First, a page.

Tuesday, August 22, 2006



Soledad Ferreiro Serrano, Directora de la Biblioteca del Congreso Nacional, tiene el agrado de invitar a Ud., a la

Conferencia y Panel sobre "Responsabilidad Social Empresarial y Desarrollo Económico Comunitario”, que se realizará

el día viernes 01 de septiembre, entre las 9:00 y las 11:30 hrs., en la Biblioteca del Congreso Nacional, ubicada en

Compañía 1175, 2º piso, Santiago.


a Conferencia será impartida por el Sr. Israel Moreno Barceló, Master en Desarrollo Organizacional de la Universidad

de Monterrey y Gerente de “Patrimonio Hoy”, Cemex, México.

Esperamos contar con su presencia. La entrada es liberada. Cupos limitados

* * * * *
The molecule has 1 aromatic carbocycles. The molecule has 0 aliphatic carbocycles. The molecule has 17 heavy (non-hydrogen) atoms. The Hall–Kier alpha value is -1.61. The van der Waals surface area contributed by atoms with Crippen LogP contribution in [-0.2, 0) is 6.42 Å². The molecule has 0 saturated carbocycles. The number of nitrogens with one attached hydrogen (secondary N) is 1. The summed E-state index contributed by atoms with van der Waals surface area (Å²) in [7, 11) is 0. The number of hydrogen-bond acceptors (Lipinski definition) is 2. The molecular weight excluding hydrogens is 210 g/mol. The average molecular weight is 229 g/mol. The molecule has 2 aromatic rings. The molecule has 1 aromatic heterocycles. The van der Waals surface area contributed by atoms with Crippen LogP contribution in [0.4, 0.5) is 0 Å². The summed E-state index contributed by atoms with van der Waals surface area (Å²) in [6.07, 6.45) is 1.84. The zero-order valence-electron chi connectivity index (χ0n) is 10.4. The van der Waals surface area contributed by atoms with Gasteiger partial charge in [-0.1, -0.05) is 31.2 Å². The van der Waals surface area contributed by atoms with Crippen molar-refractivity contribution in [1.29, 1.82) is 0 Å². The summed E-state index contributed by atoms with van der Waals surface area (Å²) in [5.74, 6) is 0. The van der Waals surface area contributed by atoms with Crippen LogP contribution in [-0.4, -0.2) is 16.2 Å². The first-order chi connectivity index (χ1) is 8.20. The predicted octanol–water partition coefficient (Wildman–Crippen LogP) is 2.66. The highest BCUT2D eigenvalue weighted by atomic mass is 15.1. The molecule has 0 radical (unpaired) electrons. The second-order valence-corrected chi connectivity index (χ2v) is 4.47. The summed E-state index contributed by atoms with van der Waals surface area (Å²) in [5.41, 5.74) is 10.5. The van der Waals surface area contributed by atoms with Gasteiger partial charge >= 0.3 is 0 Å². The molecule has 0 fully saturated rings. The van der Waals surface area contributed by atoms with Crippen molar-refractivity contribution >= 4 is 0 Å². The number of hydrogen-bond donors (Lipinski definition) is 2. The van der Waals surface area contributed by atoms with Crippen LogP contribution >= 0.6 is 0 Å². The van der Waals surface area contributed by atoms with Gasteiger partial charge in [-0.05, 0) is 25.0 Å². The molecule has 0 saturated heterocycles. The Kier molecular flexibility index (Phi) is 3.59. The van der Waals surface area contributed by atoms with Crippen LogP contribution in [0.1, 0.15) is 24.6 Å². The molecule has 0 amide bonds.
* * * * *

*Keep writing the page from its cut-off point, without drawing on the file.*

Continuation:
SRC: (02) 2701751

e-mail: xcifuentes@bcn.com

Reserven inscripcion con la debida anticipacion .Los seminarios que está organizando la BCN son muy buenos. Yo he asistido a varios de ellos.Saludos Rodrigo González Fernández, consultajuridica.blogspot.com

from legal watch blog

Legal Blog Watch
ISO Lawyers: Japan Bar Required
It's hard to imagine anyone wishing for more lawyers. But apparently, that's what is happening in Japan, which has set a goal to add more lawyers (Chicago Sun Times 8/21/06). According to the article,  Japan has roughly 22,000 lawyers -- one for every 5,790 people, compared with one for every 268 in the United States. Under the old bar exam, to be scrapped in 2011, fewer than 1,500 people (roughly 3 percent of all takers) are allowed to pass every year. But that will be changing soon. From the article: